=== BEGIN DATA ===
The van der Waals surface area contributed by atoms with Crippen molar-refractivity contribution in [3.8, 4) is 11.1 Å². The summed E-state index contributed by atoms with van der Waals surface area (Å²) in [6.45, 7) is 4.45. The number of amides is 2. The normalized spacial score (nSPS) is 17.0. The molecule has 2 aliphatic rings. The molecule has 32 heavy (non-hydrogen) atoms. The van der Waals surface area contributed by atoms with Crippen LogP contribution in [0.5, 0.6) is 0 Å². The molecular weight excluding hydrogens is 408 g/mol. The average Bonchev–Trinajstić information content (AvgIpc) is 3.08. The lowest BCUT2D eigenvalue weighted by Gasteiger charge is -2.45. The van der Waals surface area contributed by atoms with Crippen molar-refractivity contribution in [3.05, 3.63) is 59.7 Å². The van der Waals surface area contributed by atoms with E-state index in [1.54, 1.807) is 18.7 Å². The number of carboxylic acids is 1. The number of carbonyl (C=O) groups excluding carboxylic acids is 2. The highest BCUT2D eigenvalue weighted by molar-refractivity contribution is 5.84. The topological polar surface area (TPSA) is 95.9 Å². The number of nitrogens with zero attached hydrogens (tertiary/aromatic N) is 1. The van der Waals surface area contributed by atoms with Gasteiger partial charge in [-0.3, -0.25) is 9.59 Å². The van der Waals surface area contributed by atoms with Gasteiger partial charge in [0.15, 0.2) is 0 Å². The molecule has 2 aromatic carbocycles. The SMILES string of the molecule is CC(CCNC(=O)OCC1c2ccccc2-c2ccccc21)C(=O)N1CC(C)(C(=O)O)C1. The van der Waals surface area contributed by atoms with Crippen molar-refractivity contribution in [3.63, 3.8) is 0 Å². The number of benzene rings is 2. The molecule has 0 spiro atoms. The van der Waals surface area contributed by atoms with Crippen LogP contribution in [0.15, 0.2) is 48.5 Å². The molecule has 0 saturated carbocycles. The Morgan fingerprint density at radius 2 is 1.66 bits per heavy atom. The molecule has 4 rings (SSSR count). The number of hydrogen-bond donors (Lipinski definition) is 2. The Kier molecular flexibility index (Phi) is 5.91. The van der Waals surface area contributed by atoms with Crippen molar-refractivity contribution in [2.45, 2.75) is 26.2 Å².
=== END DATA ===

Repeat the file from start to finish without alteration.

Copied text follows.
The van der Waals surface area contributed by atoms with Crippen molar-refractivity contribution in [3.8, 4) is 11.1 Å². The summed E-state index contributed by atoms with van der Waals surface area (Å²) in [6.45, 7) is 4.45. The number of amides is 2. The normalized spacial score (nSPS) is 17.0. The molecule has 2 aliphatic rings. The molecule has 32 heavy (non-hydrogen) atoms. The van der Waals surface area contributed by atoms with Crippen LogP contribution in [0.5, 0.6) is 0 Å². The molecular weight excluding hydrogens is 408 g/mol. The average Bonchev–Trinajstić information content (AvgIpc) is 3.08. The lowest BCUT2D eigenvalue weighted by Gasteiger charge is -2.45. The van der Waals surface area contributed by atoms with Crippen molar-refractivity contribution in [3.05, 3.63) is 59.7 Å². The van der Waals surface area contributed by atoms with E-state index in [1.54, 1.807) is 18.7 Å². The number of carboxylic acids is 1. The number of carbonyl (C=O) groups excluding carboxylic acids is 2. The highest BCUT2D eigenvalue weighted by molar-refractivity contribution is 5.84. The topological polar surface area (TPSA) is 95.9 Å². The number of nitrogens with zero attached hydrogens (tertiary/aromatic N) is 1. The van der Waals surface area contributed by atoms with Gasteiger partial charge in [-0.3, -0.25) is 9.59 Å². The van der Waals surface area contributed by atoms with Gasteiger partial charge in [0.15, 0.2) is 0 Å². The molecule has 2 aromatic carbocycles. The SMILES string of the molecule is CC(CCNC(=O)OCC1c2ccccc2-c2ccccc21)C(=O)N1CC(C)(C(=O)O)C1. The van der Waals surface area contributed by atoms with Crippen molar-refractivity contribution in [3.63, 3.8) is 0 Å². The number of benzene rings is 2. The molecule has 0 spiro atoms. The van der Waals surface area contributed by atoms with Crippen LogP contribution in [0.15, 0.2) is 48.5 Å². The molecule has 0 saturated carbocycles. The Morgan fingerprint density at radius 2 is 1.66 bits per heavy atom. The molecule has 4 rings (SSSR count). The number of hydrogen-bond donors (Lipinski definition) is 2. The Kier molecular flexibility index (Phi) is 5.91. The van der Waals surface area contributed by atoms with Crippen molar-refractivity contribution in [2.45, 2.75) is 26.2 Å².